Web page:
Escapes

Q:

Where should I go in New England for the fall leaves?

I'm interested in visiting New England to see the fall leaves at their most splendid. Any suggestions on where we should go or what we should do? Chris Larie, WY

Seeing Red—and Yellow, and Orange: Vermont in all its autumnal splendor     Photo: PhotoDisc

Vermont

Seeing Red—and Yellow, and Orange: Vermont in all its autumnal splendor

A:There's something truly special about taking a trip to see a place at its peak of unique. Alaska in winter. Tucson in summer. The seasons can separate an exceptional experience from an expected one. Sure, you might get frostbite or heatstroke for your efforts, but go to a destination when no other place is like it and you're bound to have a spectacular time. In New England, that time of year lasts only three weeks and it's nearly upon us. So start planning a long weekend of hiking or inn-to-inn biking.

Fall is gorgeous just about anyplace in New England with mountains and trees, but Vermont is particularly beautiful thanks to the profusion of both. Hillsides turn ablaze as maples, oaks, elms, and all manner of their deciduous brethren make the splashy transition into winter. The quiet country roads, the quaint towns, and plenty of hiking and biking opportunities conspire to help you experience the state as its best. The season really gets going the last week in September and last until about mid-October. The business folks in the Mad River area, about 40 miles east of Burlington, say to expect the foliage to peak right around October 9, which unsurprisingly happens to fall on traditionally the busiest weekend of the year for leaf peepers. Whether that's a scientific estimate or a marketing ploy is uncertain. No matter: Book early, as the 3,500 beds in the valley tend to go fast, especially on weekends. Come during the week if you can. For those of you who can't plan anything, the Visitor Center in Waitsfield prints out a list of vacant rooms in the 26-mile-long valley each day. Wander in (they're open 24 hours) and you can probably find a place to sleep. But first you'll need to earn it.

The 270-mile Long Trail, the oldest long-distance trail in the East, is certainly a classic, and fall makes it doubly spectacular. For you Colorado types, this isn't your wimpy wander through the back-east woods; the portion of the trail that winds up toward Mount Mansfield, the state's highest peak, climbs 2,995 feet in just over two miles. Your sweat will be awarded with spectacular views over the Green Mountains, which will actually be red and yellow. To get there, head north to Stowe on Route 108 to the Long Trail parking lot about eight miles out of town. From there the trail rears back to reach a junction, where you then climb up to the top of the 4,393-foot peak. The Long Trail has numerous access points all along the valley. Plan a hut-to-hut backpacking trip if you want more time on this classic route. (Green Mountain Club has maps and beta: 802.244.7037; www.greenmountainclub.org). Stowe also hosts its annual Oktoberfest on September 23-24 (visit www.gostow.com for additional information)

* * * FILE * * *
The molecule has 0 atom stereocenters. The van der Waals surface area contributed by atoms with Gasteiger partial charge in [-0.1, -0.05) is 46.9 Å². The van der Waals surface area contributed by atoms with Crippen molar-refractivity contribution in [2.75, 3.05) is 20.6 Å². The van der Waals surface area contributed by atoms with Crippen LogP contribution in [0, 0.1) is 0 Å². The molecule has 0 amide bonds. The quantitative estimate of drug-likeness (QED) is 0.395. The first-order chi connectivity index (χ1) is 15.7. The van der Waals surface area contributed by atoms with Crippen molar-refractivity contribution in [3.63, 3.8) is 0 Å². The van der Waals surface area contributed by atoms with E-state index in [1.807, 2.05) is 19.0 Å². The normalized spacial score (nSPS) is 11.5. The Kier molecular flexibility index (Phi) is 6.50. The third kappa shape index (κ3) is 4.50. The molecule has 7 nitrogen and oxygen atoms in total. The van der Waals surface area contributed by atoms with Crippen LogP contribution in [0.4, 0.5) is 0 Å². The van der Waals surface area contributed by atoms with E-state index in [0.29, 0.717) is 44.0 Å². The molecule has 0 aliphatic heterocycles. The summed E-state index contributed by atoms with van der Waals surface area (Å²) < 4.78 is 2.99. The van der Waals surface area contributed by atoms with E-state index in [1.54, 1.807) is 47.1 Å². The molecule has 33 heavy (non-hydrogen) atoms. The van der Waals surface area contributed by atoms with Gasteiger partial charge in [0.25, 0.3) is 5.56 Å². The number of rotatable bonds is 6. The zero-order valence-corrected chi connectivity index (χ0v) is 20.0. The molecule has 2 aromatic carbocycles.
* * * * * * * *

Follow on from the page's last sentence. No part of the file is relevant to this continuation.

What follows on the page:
While you're up on Mount Mansfield, look for the tight forests and lonely roads that make for superb cycling. Add the chance to ride from inn to inn along the way through so much color and you have a reason for a fatter camera chip. Country Inns Along the Trail offers self-guided and guided bike trips destined to show you the best of the state at its prettiest. How much you ride and where you go is largely up to you—you can even combine road- and mountain-biking trips. Start out at the Middlebury Inn, about an hour south of Burlington, and the outfitter will give you a detailed description of where you'll be riding and make arrangements to have your luggage shipped to the next inn. From there you can ride anywhere from 20 to 100-plus miles a day, hopping between places like the Fox Creek Inn or the Churchill House Inn, where you'll find easy access to the Long Trail. Trip costs depend on accommodations and time of year, but in general you should expect about $180 to $200 per person per day during peak leaf season. Bike rentals are also available if you don't want to bring yours and start at about $27 a day. Contact 800.838.3301 or visit www.inntoinn.com to find out more.

If you're just looking for a place to crash between staging trips into the mountains at your whim, check out the Blueberry Hill Inn in Goshen (800.448.0707; www.blueberryhillinn.com). You'll find a cottage and 11 rooms seemingly decorated by a grandmother wielding all veto power. But you'll also find about 45 miles of trails that run into the 22,000 acres of the Moosalamoo region of the Green Mountain National Forest right out the backdoor. From the antique beds and floral wallpaper you're within easy striking distance of the Long Trail and sufficiently removed from the towns—not that any of them have stoplights anyway—to make this an ideal base camp. Rates start around $130 to $180 per person per night and include a four-course meal and full breakfast. Come after October 22 and rates drop—along with the leaves—to $120 per person. By that point you'll have all that gold covering the trails, which is still pretty cool if you ask us.

Related Information
Foliage Time in Vermont's Northeast Kingdom

Green Mountain National Forest

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